The vast majority of facebook gifts are bought from the first screen of gifts in the directory – almost 80% of the total sales come from the group of the first 20 gifts. This points to the self reinforcing nature of popularity (the crowdiness of crowds rather than the wisdom of crowds) when popularity data is made public.

We need to take into account seasonality. In most retail environments, something like 40% of sales occur in the last 8 weeks of the year. Judging from the high number of holiday themed gifts over the holiday period last year, the same seems to be true of Facebook:

Holiday themed gifts (e.g. Santa hat, eggnog, Happy New Year!) dominated the list of top selling paid gifts, averaging 4,755 sales per week.

If we apply this assumption to our weekly average sales numbers, we multiply by 73.3 (instead of 52) to get to an estimate of annual sales. Using this estimate we get a range of between 28,500,000 and 43,500,000 in annual Facebook gift sales, with an average around 34,500,000.

Unfortunately however, as only one item in the first 20 had “number left” data available each week (Bear Hug), this also makes our estimate prone to significant error. Bear Hug was consistently around 6 or 7 among the most popular gifts, behind most of the birthday gifts, so hopefully it approximates the average popularity of the top 20. Applying 25% uncertainty to the average of the top 20 bestselling gifts creates a similar range of between 28,000,000 and 42,000,000.

In both cases, these estimates are double the number that we estimated at the beginning of the year which was around 15,000,000 digital gifts. That estimate was based on data drawn during the holidays and may have been high on a run rate basis.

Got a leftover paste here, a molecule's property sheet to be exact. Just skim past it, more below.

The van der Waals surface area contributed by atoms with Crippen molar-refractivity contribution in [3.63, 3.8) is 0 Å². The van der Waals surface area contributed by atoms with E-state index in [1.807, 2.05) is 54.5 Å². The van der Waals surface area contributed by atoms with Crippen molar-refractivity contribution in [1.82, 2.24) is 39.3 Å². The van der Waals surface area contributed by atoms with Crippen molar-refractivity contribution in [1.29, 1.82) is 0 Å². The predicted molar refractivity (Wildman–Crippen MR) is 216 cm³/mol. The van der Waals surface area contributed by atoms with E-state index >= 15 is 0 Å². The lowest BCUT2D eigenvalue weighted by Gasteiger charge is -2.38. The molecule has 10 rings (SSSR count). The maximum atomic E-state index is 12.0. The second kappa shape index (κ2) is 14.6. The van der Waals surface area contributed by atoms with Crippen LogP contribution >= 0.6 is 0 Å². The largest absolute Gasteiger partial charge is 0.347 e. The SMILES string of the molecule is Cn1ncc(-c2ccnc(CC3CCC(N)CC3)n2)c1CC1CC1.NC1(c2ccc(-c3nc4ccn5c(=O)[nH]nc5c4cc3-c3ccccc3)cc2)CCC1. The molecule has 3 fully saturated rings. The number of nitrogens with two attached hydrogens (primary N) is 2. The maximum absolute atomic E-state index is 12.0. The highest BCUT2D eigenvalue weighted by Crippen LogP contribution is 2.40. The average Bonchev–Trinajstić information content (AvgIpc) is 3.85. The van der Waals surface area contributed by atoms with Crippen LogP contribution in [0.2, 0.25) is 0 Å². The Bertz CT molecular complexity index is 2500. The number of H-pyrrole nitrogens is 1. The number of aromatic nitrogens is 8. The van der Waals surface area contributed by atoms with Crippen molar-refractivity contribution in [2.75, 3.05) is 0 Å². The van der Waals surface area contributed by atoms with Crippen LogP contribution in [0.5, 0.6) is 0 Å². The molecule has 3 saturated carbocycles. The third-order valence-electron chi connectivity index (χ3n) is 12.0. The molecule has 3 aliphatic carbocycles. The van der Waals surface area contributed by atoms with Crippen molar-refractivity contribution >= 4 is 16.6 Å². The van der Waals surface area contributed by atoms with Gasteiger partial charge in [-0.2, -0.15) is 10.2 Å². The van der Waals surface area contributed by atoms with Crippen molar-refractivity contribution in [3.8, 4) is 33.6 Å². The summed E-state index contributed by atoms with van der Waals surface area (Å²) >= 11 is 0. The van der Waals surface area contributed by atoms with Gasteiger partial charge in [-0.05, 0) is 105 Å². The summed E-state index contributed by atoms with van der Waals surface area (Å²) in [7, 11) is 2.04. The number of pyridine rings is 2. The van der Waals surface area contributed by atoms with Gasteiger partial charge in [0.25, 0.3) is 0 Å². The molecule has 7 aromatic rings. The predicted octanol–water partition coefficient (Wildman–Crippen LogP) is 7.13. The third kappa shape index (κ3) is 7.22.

Given that Zuckerberg has estimated that Facebook will do between $300-$350 million in revenue this year, digital goods constitutes a meaningful secondary revenue stream for the company.

Using a virtual world newspaper to enhance in-world community September 1, 2008

Posted by jeremyliew in culture, mmorpg, newspapers, virtual worlds.
4 comments

The LA Times notes the popularity of the Club Penguin Times:

The Club Penguin Times … is more widely read than New York’s Daily News, the Chicago Tribune or the Dallas Morning News. And it’s not even 3 years old.

But this weekly “newspaper” isn’t tossed onto driveways or sold at newsstands.

Rather, it’s an online publication distributed to the estimated 6.7 million monthly users of Club Penguin, a snow-covered virtual world visited by more than 12 million kids, who adopt a colorful penguin persona and waddle around, playing games and meeting new friends.

Though no one would suggest that the Club Penguin Times provides Pulitzer Prize-worthy coverage, it nonetheless attracts 30,000 daily submissions from children, who pose questions to Dear Abby-inspired “Aunt Arctic,” compose verse for the poetry corner, tell a joke or review a party or event…

As the main source of information about events within Disney’s icy, penguin-populated virtual world, it boasts the kind of reader penetration that mainstream newspapers would envy. At least two-thirds of the players turn to the Times each week to find out what’s happening, Merrifield estimates.

Club Penguin’s CEO., Lane Merrifield, notes:

…he was looking for ways to incorporate learning — what he called educational “fiber” — in the game. Publishing a “newspaper” seemed an obvious way to encourage reading by offering information that users care about, such as the latest igloo upgrades.

In addition, the Club Penguin Times helps create social norms and shared experiences for players – an important facet to creating and shaping a culture in the world. Most online worlds develop discussion boards where the world’s creators have limited ability to shape the discussion. By creating a user generated (but company edited) newspaper for the world, the world’s creators give themselves a powerful tool for controlling and shaping the conversation. People building MMOGs and virtual worlds should read the whole thing.

(Found via via Paid Content.)